In Zaire the study Chess and Aptitudes, was conducted by Dr. Albert Frank at the Uni Protestant School, during the 1973-74 school year. Using sufficiently large experimental and control groups, Dr. Frank wanted to confirm if the ability to learn chess is a function of special aptitude, perceptive speed, reasoning, creativity, or general intelligence. He hypothesized that in order to learn chess well one must have a high level of one or several of these abilities. He also wanted to see to what extent learning chess could influence the development of these abilities. His results were astonishing, yet predictable. There was a significant correlation between the ability to play chess well, and spatial, numerical, administrative-directional, and paperwork abilities. It showed that the ability in chess is not due to the presence of only one or two abilities but that a large number of talents all work together in chess. The conclusion was that students participating in the chess course show a marked development of their verbal and numerical aptitudes. Furthermore, this was noticed in the majority of chess students and not only those who were better players.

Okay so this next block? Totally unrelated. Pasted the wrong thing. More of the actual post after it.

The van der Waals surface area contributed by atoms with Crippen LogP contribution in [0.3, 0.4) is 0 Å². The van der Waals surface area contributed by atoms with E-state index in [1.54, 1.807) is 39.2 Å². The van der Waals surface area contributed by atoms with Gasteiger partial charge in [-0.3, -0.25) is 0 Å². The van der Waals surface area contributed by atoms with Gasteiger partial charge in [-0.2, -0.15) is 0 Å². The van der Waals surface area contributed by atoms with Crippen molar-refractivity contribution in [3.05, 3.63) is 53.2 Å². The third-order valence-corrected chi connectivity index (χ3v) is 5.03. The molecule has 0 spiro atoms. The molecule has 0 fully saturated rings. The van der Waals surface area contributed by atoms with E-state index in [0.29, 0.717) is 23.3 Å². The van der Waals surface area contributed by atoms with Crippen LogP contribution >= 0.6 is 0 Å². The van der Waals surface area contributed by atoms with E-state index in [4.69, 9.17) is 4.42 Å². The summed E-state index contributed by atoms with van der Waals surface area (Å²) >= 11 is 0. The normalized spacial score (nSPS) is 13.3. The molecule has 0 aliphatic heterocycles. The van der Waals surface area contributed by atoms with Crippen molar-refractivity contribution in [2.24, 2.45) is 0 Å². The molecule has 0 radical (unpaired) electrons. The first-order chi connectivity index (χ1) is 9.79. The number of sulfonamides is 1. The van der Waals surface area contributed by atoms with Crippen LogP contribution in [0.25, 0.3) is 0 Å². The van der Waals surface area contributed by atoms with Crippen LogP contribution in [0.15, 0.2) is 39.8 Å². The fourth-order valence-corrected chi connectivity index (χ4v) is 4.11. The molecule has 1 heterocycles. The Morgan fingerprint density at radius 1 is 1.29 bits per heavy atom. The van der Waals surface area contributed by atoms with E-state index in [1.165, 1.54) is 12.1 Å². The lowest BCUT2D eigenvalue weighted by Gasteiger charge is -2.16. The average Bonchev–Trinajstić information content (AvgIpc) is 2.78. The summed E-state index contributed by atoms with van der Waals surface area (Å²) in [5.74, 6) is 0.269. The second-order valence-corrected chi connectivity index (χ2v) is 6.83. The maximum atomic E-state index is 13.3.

A study conducted in four large elementary schools in Texas in 1997 further demonstrated the positivism of chess. Through the Texas Assessment of Academic Skills (TAAS), the study was done to test the difference that chess club had on standardized tests. These schools were selected since all had a chess program in existence for a minimum of two years. The chess clubs met for one hour after school one day per week. Since a few thousand total students took the test and all types of students were tested from special education students to gifted and talented students, the sample was large and diverse enough to make a concrete conclusion. There were significant improvements in both reading and math for all grade levels and all classes of students (regular, gifted and talented, special education, academically able, etc.). Through the Texas Learning Index, or TLI, it was determined that on average the students who played chess improved in reading and mathematics at a rate between 1.5 and two times faster than non-chess playing students.